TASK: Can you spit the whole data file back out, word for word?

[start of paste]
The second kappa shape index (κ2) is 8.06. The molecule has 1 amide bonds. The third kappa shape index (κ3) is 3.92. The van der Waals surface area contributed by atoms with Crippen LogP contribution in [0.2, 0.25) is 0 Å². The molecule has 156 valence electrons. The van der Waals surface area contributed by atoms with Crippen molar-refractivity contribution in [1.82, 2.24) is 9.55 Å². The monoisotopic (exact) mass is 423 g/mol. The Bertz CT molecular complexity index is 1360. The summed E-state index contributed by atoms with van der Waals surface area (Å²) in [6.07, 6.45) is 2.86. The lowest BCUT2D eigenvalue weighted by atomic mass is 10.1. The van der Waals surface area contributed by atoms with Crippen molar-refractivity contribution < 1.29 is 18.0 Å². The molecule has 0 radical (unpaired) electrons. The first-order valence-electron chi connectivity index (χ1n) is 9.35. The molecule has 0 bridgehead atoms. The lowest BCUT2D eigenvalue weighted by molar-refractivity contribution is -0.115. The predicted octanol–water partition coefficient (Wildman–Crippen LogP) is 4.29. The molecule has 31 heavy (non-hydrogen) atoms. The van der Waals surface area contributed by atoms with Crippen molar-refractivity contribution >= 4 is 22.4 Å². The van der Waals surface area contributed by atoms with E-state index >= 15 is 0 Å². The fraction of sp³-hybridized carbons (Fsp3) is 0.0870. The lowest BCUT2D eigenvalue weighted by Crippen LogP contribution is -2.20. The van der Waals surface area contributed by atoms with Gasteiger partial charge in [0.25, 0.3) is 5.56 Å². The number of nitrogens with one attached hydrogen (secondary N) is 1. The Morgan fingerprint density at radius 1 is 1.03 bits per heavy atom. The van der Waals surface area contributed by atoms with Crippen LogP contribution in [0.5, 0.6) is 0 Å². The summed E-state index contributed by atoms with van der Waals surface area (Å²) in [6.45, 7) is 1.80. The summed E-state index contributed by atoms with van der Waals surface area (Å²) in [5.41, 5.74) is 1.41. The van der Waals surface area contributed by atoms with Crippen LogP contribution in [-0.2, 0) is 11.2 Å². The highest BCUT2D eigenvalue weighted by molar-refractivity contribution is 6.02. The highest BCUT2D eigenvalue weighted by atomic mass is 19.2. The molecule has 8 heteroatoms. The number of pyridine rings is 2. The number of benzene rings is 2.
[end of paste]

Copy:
The second kappa shape index (κ2) is 8.06. The molecule has 1 amide bonds. The third kappa shape index (κ3) is 3.92. The van der Waals surface area contributed by atoms with Crippen LogP contribution in [0.2, 0.25) is 0 Å². The molecule has 156 valence electrons. The van der Waals surface area contributed by atoms with Crippen molar-refractivity contribution in [1.82, 2.24) is 9.55 Å². The monoisotopic (exact) mass is 423 g/mol. The Bertz CT molecular complexity index is 1360. The summed E-state index contributed by atoms with van der Waals surface area (Å²) in [6.07, 6.45) is 2.86. The lowest BCUT2D eigenvalue weighted by atomic mass is 10.1. The van der Waals surface area contributed by atoms with Crippen molar-refractivity contribution < 1.29 is 18.0 Å². The molecule has 0 radical (unpaired) electrons. The first-order valence-electron chi connectivity index (χ1n) is 9.35. The molecule has 0 bridgehead atoms. The lowest BCUT2D eigenvalue weighted by molar-refractivity contribution is -0.115. The predicted octanol–water partition coefficient (Wildman–Crippen LogP) is 4.29. The molecule has 31 heavy (non-hydrogen) atoms. The van der Waals surface area contributed by atoms with Crippen molar-refractivity contribution >= 4 is 22.4 Å². The van der Waals surface area contributed by atoms with E-state index >= 15 is 0 Å². The fraction of sp³-hybridized carbons (Fsp3) is 0.0870. The lowest BCUT2D eigenvalue weighted by Crippen LogP contribution is -2.20. The van der Waals surface area contributed by atoms with Gasteiger partial charge in [0.25, 0.3) is 5.56 Å². The number of nitrogens with one attached hydrogen (secondary N) is 1. The Morgan fingerprint density at radius 1 is 1.03 bits per heavy atom. The van der Waals surface area contributed by atoms with Crippen LogP contribution in [0.5, 0.6) is 0 Å². The summed E-state index contributed by atoms with van der Waals surface area (Å²) in [6.45, 7) is 1.80. The summed E-state index contributed by atoms with van der Waals surface area (Å²) in [5.41, 5.74) is 1.41. The van der Waals surface area contributed by atoms with Crippen LogP contribution in [-0.2, 0) is 11.2 Å². The highest BCUT2D eigenvalue weighted by molar-refractivity contribution is 6.02. The highest BCUT2D eigenvalue weighted by atomic mass is 19.2. The molecule has 8 heteroatoms. The number of pyridine rings is 2. The number of benzene rings is 2.